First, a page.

MARINE CORPS AIR STATION CHERRY POINT --
When you first meet Paul Kelly, you might not realize that he was born to race on Cherry Point.
But the Cherry Point native completed his 63rd long-distance race Saturday, finishing 3rd here in his division. He was one of more than 200 Marines, Sailors, and civilians who participated in the 14th annual half marathon hosted by Marine Corps Community Services Cherry Point.
Kelly, who was born on the air station, retired from a position with the Department of the Navy at Cherry Point after 32 years.
Kelly drew inspiration to complete his first race from the sight of the crank-chair participants competing in the 2006 Marine Corps Marathon. That day was a life-changing event for Kelly, who has been quadarplegic for most of his adult life.
“As I approached my 30th year of living with a spinal cord injury, I felt like completing the Marine Corps Marathon in 2008 would be a great life accomplishment,” said Kelly who watched from his wheelchair to see his niece compete.
No longer on the sidelines, he now competes in the hand-crank bike division.
“I try to participate in around 10 marathons and half marathons a year,” said Kelly. “I also take part in a number of 5ks, 10ks and 10-milers throughout the year.”
He got his start in May 2007, finishing the Run for the Warriors, a race dedicated to the men and women wounded in Iraq and Afghanistan and hosted by Hope for the Warriors at Camp Lejeune.
“One of the things that I love about working for Hope for the Warriors is the faithful backing that we provide to the wounded clients we support,” said Kelly. “It was a great honor for me to participate in that race alongside Marines who were injured while protecting our freedom, an honor I have enjoyed many times since, including Saturday. At that 2007 race, I told my wife, Sally, ‘Here’s our cause – Hope for the Warriors.’”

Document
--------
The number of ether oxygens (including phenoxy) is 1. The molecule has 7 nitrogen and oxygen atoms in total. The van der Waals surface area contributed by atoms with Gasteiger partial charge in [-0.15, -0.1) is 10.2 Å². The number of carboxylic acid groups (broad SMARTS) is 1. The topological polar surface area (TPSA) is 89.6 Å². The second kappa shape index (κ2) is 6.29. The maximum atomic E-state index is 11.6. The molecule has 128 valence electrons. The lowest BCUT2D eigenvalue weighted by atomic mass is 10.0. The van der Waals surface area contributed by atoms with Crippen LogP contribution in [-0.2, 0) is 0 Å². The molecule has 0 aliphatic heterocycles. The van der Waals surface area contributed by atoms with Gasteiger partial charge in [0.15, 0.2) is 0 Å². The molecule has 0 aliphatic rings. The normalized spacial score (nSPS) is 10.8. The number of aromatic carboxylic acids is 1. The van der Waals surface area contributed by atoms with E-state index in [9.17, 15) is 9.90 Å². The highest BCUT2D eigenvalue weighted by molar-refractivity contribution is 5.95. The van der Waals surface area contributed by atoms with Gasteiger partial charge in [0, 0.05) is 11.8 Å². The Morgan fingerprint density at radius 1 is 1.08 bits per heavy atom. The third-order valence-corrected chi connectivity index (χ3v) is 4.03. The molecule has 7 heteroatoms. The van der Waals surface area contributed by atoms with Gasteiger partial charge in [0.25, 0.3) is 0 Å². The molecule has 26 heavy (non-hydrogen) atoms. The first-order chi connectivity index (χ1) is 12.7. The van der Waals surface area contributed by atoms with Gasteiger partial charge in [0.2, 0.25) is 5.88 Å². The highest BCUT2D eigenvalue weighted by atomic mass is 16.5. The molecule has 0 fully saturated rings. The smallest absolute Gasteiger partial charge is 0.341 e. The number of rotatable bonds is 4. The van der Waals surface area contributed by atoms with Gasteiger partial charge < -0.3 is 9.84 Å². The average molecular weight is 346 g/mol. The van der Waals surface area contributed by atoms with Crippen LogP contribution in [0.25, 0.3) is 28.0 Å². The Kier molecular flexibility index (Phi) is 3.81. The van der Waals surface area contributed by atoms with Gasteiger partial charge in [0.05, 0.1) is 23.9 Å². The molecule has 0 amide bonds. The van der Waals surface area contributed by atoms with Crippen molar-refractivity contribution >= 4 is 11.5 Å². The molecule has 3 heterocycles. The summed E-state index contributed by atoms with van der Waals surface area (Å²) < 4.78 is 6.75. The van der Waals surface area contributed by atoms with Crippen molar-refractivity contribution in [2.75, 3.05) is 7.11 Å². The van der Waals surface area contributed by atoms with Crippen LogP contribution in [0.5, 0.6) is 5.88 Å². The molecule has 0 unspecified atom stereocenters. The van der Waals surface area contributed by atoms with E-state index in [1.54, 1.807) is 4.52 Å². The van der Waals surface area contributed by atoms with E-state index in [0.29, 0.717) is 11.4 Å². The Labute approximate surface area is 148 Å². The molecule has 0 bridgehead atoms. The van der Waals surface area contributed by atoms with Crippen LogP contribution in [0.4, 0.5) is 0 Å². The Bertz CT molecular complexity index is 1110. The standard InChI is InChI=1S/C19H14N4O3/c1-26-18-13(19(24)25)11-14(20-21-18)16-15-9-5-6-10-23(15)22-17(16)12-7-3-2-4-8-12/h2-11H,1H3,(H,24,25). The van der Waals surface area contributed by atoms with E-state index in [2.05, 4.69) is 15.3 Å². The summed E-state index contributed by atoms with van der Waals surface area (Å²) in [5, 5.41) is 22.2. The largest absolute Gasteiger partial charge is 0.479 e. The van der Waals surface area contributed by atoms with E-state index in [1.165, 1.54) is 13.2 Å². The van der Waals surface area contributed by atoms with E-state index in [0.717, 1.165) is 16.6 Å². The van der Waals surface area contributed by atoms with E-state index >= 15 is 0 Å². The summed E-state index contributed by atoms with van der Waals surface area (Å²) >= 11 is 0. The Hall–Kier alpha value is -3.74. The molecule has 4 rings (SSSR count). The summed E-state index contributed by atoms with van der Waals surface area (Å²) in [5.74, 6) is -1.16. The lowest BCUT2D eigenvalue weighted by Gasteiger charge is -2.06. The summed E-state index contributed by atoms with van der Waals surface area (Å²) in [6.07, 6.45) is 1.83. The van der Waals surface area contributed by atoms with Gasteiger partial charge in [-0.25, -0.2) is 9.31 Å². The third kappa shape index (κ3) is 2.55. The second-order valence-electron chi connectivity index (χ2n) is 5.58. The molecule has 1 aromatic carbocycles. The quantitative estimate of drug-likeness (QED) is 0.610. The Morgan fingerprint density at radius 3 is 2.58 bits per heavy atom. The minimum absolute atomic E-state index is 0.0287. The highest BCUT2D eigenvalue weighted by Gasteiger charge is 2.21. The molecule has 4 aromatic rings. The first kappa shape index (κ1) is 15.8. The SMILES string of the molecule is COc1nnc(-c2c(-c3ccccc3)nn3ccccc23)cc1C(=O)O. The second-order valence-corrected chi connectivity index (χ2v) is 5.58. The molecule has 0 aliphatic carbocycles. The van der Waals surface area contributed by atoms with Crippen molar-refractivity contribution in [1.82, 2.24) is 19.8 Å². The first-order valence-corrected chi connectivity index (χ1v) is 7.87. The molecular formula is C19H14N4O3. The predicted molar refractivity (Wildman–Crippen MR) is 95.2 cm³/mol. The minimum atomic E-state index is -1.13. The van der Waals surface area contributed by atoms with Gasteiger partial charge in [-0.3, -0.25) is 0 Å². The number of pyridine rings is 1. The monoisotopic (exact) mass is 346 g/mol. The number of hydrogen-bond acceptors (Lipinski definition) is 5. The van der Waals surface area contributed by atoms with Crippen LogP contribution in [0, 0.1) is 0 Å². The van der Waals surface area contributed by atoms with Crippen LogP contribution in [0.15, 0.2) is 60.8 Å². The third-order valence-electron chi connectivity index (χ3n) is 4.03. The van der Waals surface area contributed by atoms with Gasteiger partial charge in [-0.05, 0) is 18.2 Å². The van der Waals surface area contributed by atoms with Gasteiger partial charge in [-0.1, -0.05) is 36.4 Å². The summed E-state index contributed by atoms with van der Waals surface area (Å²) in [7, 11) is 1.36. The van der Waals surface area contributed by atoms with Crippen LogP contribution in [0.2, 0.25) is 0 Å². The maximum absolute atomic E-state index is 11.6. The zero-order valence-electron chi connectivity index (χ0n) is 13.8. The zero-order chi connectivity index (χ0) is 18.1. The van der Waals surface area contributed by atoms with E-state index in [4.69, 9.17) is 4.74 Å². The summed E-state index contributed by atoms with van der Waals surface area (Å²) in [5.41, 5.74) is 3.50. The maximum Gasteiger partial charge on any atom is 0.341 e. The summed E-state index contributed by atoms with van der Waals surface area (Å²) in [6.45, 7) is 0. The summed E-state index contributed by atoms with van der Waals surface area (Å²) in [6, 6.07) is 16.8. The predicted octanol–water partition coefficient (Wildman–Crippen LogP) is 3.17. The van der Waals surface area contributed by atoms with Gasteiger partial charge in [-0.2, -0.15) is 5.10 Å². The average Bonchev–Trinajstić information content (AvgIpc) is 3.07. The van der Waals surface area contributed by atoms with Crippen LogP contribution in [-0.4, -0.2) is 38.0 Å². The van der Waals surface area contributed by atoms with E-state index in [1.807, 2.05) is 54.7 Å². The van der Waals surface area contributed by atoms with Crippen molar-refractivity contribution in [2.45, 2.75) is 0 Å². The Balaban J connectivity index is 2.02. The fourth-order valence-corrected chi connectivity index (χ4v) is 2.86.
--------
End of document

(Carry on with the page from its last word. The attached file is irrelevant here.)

This year Kelly hopes to complete his fifth Marine Corps Marathon, hosted by the branch of service in which his father once served.
“The physical struggles with quadriplegia are many,” said Kelly. “Often they are not obvious.”
After the half marathon, Kelly and his wife traveled to New Jersey where he participated in the Ocean Drive Marathon. Kelly said the course itself was no more difficult than any other, but it was a challenge for him because as the race progressed, the temperature dropped and the wind blew stronger.
“As a result, I was somewhat hypothermic by the time I finished,” said Kelly. “Without the use of large muscle groups in my legs and abdomen, I don’t generate as much body heat as would keep an able-bodied person warm.”
Despite the challenges he faces, Kelly does not let the physical struggles discourage him and said the tougher struggles are often the mental ones.
“While I have learned that life with a disability is not a life filled with despair, it is a life filled with hope, I often encounter individuals with conceptions about what a person with a disability can or cannot do,” said Kelly. “It is often only those conceptions that limit what can be accomplished. Given the opportunity and the support, a determined individual can accomplish anything.”